"Thank you for listening to me" where the words that ended an in-depth conversation I had with a Lebanese refugee, mother of three, staying at the Refugee camp at Kofinou village, Cyprus. Her eyes, with a mixture of gratitude and sentiment, smiled at me as I waved goodbye.
In October 2015, the first set of refugees touched on Cypriot grounds which caused an outbreak within locals, the RAF (Royal Army Force) where their boat led them to and the refugees themselves. Since then, many have come and gone and even more are those who are currently 'wedged' at the refugee camp at Kofinou. Influenced by the global refugee crisis and reflecting onto a more local view Global Shapers Nicosia and Rotaract Larnaca-Kition decided to take a closer look at the refugees in Cyprus. The two teams set out to organize an activity day for the refugees in Cyprus. The Refugee Fun Day's goal was to offer a day of fun activities, free of worries and away from daily monotones whilst raising awareness about the situation at Kofinou with the hope of eliminating possible stereotypes about refugees and immigrants that may exist in the Cypriot society.
As our car wheels stopped outside the camp, faces started popping out of houses to examine the scene. We began to unload the cars filled with the goods various companies donated and kids started circling around us, tiny feet and big eyes. Soon after, the activities started taking shape. Haris Maratheftis gave the children an introduction to yoga and they gladly followed her moves. The calm vibes were soon broken as the kids rushed to indulge their faces in the paint work Georgia Vergou offered. Face-painted tigers, butterflies and zebras excitedly trotted around the refugee camp who later stumbled on sets of rackets provided by Nicosia Beach Club Tennis. With a simple court set-up, using only a blue string for a net the Beach Tennis coaches provided an hour of fun training and tennis games. The children happily ran around catching tennis balls and the camp was filled with laughter. Parents and others adults watched over the activities carefree, allowing themselves to perhaps forget about their problems for a day. The games were not only for the children, we organized a tavli competition and various men in pairs played a game that is common in various cultures. With more than one language barrier present (refugees include Syrians, Lebanese, Somalis and more), the activities had to be universal, so we opted for the magic of body language. It is remarkable how facial expressions can defuse a message through, beyond cultural, linguistic and religious differences. Later on, John and Heather of Peace by Praxis joined us for a meditation session, whilst other children eased their soles on the bouncy castle provided by Boom. Avgousta Demosthenous, painted the refugee camp happy with the help of the children and adults who rushed to claim the paint brushes about. Soon after, the different skin tones blended into one another with splashes of paint colours.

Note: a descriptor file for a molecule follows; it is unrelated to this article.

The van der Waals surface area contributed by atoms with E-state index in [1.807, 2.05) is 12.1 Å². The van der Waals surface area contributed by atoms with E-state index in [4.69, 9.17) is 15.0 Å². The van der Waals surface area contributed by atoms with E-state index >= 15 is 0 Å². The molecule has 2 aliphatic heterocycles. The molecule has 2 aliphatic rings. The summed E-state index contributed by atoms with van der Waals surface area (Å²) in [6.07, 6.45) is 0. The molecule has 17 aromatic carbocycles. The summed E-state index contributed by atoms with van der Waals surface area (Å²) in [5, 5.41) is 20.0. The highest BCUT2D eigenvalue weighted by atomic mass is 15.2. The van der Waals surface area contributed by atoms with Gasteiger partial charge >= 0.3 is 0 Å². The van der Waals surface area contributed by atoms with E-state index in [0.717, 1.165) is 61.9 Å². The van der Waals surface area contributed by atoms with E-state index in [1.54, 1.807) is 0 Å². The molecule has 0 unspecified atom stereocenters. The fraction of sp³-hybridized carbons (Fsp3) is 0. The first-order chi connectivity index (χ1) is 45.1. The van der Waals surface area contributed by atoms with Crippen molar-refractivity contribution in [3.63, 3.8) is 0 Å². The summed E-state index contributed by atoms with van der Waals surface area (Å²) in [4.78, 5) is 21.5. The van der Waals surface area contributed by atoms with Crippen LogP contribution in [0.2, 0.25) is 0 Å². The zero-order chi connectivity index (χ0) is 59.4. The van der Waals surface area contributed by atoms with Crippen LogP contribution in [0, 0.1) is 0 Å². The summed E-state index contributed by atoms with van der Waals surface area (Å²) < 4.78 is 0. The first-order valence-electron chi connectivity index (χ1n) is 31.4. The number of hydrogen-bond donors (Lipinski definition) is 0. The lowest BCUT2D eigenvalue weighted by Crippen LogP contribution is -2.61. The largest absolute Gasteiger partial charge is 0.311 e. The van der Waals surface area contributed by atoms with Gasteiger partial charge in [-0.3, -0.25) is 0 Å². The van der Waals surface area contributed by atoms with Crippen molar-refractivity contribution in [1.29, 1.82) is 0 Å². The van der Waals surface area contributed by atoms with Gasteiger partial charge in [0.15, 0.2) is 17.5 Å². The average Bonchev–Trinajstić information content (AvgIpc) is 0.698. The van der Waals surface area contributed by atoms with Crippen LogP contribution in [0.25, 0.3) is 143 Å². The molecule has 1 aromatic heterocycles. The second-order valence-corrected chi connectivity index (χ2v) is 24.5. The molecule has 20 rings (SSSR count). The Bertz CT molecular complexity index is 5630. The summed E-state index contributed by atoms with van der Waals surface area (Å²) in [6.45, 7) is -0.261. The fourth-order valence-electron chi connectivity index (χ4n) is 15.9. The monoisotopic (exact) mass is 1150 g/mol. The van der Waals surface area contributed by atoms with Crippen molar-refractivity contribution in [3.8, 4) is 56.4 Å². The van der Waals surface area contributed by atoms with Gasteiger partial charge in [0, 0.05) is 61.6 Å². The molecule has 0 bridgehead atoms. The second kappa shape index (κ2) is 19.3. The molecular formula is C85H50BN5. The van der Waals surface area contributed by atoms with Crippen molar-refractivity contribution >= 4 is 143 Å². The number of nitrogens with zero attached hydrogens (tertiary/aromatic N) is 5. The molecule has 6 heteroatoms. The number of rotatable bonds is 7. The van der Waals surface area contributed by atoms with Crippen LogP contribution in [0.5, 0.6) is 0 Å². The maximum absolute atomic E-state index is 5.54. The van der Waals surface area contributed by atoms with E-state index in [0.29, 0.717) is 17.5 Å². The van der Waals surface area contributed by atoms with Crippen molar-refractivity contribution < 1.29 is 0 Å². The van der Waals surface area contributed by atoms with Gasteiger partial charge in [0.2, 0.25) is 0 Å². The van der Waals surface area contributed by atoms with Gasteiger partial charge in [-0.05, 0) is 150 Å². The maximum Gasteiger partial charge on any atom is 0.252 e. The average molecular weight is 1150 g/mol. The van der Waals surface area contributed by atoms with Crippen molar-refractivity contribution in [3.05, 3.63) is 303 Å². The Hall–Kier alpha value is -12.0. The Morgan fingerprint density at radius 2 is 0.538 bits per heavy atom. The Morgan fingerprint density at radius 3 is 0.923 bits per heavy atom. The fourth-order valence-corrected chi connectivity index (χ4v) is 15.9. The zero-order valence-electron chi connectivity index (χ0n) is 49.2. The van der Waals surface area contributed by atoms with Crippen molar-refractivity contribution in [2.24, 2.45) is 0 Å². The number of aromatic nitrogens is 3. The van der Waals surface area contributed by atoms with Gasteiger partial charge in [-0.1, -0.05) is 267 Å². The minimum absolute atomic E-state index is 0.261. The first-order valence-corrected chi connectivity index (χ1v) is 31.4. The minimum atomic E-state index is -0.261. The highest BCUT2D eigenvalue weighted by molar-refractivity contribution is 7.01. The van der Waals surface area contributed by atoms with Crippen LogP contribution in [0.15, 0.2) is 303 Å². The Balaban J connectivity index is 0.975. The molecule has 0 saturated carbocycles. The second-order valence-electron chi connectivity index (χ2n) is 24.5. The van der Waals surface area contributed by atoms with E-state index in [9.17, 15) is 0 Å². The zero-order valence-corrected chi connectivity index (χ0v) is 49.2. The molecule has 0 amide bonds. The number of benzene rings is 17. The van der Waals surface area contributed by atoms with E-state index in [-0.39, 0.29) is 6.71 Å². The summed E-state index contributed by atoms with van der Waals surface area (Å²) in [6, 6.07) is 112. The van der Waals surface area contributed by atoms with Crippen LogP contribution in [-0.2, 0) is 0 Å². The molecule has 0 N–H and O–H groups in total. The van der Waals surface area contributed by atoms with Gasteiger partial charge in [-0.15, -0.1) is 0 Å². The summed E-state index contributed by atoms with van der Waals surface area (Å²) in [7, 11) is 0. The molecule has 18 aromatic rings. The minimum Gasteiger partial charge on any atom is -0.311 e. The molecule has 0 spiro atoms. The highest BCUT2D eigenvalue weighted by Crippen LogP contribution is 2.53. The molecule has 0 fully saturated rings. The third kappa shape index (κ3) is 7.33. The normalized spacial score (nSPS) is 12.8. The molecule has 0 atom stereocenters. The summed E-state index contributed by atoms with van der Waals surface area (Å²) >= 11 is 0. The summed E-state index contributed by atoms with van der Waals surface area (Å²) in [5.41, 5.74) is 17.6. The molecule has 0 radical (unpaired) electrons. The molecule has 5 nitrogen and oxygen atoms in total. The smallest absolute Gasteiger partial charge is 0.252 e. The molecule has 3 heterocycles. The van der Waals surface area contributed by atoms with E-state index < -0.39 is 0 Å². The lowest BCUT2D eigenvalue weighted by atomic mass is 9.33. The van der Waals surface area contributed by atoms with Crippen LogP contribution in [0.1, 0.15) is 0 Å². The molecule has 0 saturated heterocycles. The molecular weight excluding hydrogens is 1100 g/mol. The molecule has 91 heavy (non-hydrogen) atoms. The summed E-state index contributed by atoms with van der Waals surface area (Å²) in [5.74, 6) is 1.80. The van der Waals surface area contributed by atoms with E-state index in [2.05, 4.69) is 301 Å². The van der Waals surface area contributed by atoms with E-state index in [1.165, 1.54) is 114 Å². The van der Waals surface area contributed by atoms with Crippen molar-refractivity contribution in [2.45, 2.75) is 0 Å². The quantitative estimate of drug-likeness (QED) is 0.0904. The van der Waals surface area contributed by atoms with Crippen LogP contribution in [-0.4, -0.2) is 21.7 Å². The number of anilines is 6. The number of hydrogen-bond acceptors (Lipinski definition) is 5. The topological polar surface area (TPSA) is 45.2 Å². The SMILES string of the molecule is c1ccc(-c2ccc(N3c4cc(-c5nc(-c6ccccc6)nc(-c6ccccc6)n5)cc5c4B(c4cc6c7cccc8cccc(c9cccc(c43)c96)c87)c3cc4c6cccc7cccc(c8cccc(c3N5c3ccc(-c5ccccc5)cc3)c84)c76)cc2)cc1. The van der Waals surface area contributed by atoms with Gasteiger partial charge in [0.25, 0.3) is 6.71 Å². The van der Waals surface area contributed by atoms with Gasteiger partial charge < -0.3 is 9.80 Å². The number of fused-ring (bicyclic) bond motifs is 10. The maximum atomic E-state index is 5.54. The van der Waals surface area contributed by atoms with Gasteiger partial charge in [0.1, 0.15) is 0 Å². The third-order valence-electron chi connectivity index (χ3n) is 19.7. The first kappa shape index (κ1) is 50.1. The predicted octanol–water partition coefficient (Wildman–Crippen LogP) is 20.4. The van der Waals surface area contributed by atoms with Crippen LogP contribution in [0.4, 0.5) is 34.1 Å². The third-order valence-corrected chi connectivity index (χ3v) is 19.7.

The children at the camp, go to school in Kofinou where they learn Greek, some have been there for up to nine months and it is impressive how much they have been able to pick up. The adults have weekly Greek language lessons yet despite this and another art class, their daily routine is repetitive. This was a complain that kept coming back to me that day. I got chatting to a Lebanese refugee (perhaps asylum seeker is more correct) who invited me to where she was staying for a sip of coffee. A small establishment for a family of five yet satisfying all of their immediate needs, has been their home for the last nine months. I sensed that I was perhaps one of the few people that had visited her place and she welcomed me with arms wide open. She offered me Lebanese coffee (not so different than Cypriot coffee), her husband's freshly-made spinach pastries which were mouth-watering and they even prepared a shisha on a small stool. We interacted for an hour during which I allowed her a platform to express her worries, fears and desires. Her story was not too different from the ones we hear on the news.The long journey at sea, those annonymous faces that dissolved into the ocean, the loss of a past home and the hope for a future one, paused by this paralyzing transit. As she was telling me that her husband's papers had recently been rejected she stared at me as if looking for an answer.
After interacting with the people at the refugee camp, I realized that what we hear on the news about the refugee crisis does not only occur abroad. It might do on a greater scale yet our island currently hosts around 300 refugees and they have wants and needs and worries. The situation strongly occurs in Cyprus and whether or not the media choose to present the facts and the reality, it is our responsibility to educate ourselves personally on the matter. These people are here and appreciate our help. Yes times are difficult for all of us yet the Kofinou camp residents have lost everything and have very little. Despite materialistic goods that they might require that one may donate, what I realized during my brief encounter with them is that they desire a more humanitarian approach. A build-up of activities, social interactions and discussions, development of skills and further understanding of Cyprus.
If you have a skill you can offer (language lessons, pottery making, conversation classes, therapy through art) and can volunteer some of your time on a weekly/monthly basis, you can contact Global Shapers Nicosia for further information
For anyone interested in donating goods there is a need for:
- hygiene products (towels, sanitary towels, shampoo, tooth paste etc)
- shoes (all ages and genders)
- baby clothes and food
FB page: Global Shapers Nicosia
Instagram: Nicosia Shapers
Thank you for listening to me.
Let's shape Kofinou.